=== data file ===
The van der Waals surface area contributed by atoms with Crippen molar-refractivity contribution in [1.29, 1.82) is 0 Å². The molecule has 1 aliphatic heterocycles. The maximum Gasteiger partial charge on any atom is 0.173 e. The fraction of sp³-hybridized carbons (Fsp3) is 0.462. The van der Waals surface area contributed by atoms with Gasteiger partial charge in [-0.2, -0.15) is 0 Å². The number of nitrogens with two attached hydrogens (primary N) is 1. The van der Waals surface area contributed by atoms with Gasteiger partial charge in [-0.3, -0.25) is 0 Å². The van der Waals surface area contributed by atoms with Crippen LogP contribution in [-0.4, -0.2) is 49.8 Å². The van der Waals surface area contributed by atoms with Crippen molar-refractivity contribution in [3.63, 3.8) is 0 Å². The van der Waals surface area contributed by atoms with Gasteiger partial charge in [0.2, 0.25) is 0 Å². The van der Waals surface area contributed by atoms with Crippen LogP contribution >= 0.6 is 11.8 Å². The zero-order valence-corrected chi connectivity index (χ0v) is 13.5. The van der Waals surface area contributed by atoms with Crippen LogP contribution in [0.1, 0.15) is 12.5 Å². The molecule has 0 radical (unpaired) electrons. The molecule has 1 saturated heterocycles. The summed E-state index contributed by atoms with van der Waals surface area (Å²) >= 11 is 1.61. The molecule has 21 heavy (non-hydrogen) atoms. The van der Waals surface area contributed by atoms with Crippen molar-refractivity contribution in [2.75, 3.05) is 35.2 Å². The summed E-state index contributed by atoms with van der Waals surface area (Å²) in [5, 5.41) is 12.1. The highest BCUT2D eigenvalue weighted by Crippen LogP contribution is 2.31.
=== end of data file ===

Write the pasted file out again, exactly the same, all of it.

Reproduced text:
The van der Waals surface area contributed by atoms with Crippen molar-refractivity contribution in [1.29, 1.82) is 0 Å². The molecule has 1 aliphatic heterocycles. The maximum Gasteiger partial charge on any atom is 0.173 e. The fraction of sp³-hybridized carbons (Fsp3) is 0.462. The van der Waals surface area contributed by atoms with Gasteiger partial charge in [-0.2, -0.15) is 0 Å². The number of nitrogens with two attached hydrogens (primary N) is 1. The van der Waals surface area contributed by atoms with Gasteiger partial charge in [-0.3, -0.25) is 0 Å². The van der Waals surface area contributed by atoms with Crippen LogP contribution in [-0.4, -0.2) is 49.8 Å². The van der Waals surface area contributed by atoms with Crippen molar-refractivity contribution in [3.63, 3.8) is 0 Å². The van der Waals surface area contributed by atoms with Gasteiger partial charge in [0.2, 0.25) is 0 Å². The van der Waals surface area contributed by atoms with Crippen LogP contribution >= 0.6 is 11.8 Å². The zero-order valence-corrected chi connectivity index (χ0v) is 13.5. The van der Waals surface area contributed by atoms with Crippen LogP contribution in [0.1, 0.15) is 12.5 Å². The molecule has 0 radical (unpaired) electrons. The molecule has 1 saturated heterocycles. The summed E-state index contributed by atoms with van der Waals surface area (Å²) >= 11 is 1.61. The molecule has 21 heavy (non-hydrogen) atoms. The van der Waals surface area contributed by atoms with Crippen molar-refractivity contribution in [2.75, 3.05) is 35.2 Å². The summed E-state index contributed by atoms with van der Waals surface area (Å²) in [5, 5.41) is 12.1. The highest BCUT2D eigenvalue weighted by Crippen LogP contribution is 2.31.